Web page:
We can’t help everyone, but everyone can help someone. – Ronald Reagan
If you’re anything like me, you spend most meetings imagining that part of the ceiling is about to fall, right before you save the person underneath it. Or, terrorists suddenly burst into the room and your sequence of takedowns is executed with mathematical deadliness.
But let’s be real—those moments only transpire like what, a dozen times in one’s life? So, today’s post is about how you can be a real, everyday hero. And it begins with understanding the psychological principle known as the diffusion of responsibility.
Simply put, the diffusion of responsibility asserts that when a task befalls a group, each person tends to assume someone else in the group will take care of the task, in which case, no one handles it. For example, take a car crash along the side of the road.
Typically, when we see a car in a rut or even witness an accident, we just keep on driving, assuming someone else will take care of it. But what if the person was knocked unconscious or experiencing a medical emergency? Because we assume someone else will take care of it, we never even stop to see if help is needed in the first place.
For another example of the diffusion of responsibility, consider dining out. Researchers looked at the amount tipped by nearly 400 groups at a restaurant and found that the larger the group, the less each individual tipped. In this instance, the grouped eaters tended to assume others would carry the weight of tipping, in which case, no one ended tipping that much.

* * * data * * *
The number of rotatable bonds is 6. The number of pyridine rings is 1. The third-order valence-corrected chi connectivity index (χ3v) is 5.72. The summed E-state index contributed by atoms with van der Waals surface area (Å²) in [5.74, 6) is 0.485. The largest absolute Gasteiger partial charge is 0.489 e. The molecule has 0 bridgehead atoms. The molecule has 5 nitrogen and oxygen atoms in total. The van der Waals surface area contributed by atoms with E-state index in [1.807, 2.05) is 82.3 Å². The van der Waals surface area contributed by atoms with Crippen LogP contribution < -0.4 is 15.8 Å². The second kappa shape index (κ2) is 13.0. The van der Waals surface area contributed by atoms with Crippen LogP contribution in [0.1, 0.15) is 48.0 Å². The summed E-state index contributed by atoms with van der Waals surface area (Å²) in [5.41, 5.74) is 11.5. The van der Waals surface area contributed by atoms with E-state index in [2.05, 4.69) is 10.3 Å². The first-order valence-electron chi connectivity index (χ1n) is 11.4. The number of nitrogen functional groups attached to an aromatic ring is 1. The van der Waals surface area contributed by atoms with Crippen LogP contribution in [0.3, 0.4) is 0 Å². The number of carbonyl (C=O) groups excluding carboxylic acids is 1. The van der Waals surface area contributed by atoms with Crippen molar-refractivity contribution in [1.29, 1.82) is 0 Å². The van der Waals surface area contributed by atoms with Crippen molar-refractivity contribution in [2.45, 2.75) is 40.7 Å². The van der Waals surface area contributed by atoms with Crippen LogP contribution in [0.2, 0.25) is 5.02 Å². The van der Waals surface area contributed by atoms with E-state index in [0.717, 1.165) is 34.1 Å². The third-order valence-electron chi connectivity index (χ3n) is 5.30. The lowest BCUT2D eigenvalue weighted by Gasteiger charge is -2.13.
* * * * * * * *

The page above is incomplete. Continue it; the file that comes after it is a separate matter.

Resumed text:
More broadly, then, in situations where people need help, we often assume that others will do the helping, meaning that no one does. So now, let me give you the five steps to help YOU be the hero in the next dire situation:
Notice that a situation has arisen—people are often too “busy” to even notice when someone needs help
- Recognize the situation is an emergency—often, we look to others to see if they think a situation is an emergency; however, even when there aren’t a group of onlookers, the situation can still require immediate attention
- Assume that it is your responsibility to help—again, because of the diffusion of responsibility, we often think that others will resolve a situation when really, everyone is waiting on someone else to act
- Know an appropriate way to help—you can only decide to help if you know how to; fortunately, so long as you have a cell phone to call 9-1-1, you always know at least one way to help
- Decide that you will help—assuming you pass all the above checks, the final step is the most important: deciding to help; however, doing so may require you to consider dangers to yourself or even legal considerations
So, the next time you notice something awry, don’t think someone else will take care of it—you could be the only person able and willing to help. And c’mon, who doesn’t like be the hero?
Psychophilosophy to Ponder: The diffusion of responsibility applies to more than just emergency situations. For example, on group projects, we often assume others will handle the less enjoyable tasks. When it comes to cleaning dishes, we assume our roommates will take care of it. The diffusion of responsibility can apply to any group context, so make sure to keep an eye out for its insidious influence!
Darley, J. M., & Latane, B. (1968). Bystander intervention in emergencies: Diffusion of responsibility. Journal of personality and social psychology, 8(4), 377-383.
Freeman, S., Walker, M. R., Borden, R., & Latane, B. (1975). Diffusion of responsibility and restaurant tipping: Cheaper by the bunch. Personality and Social Psychology Bulletin, 1(4), 584-587.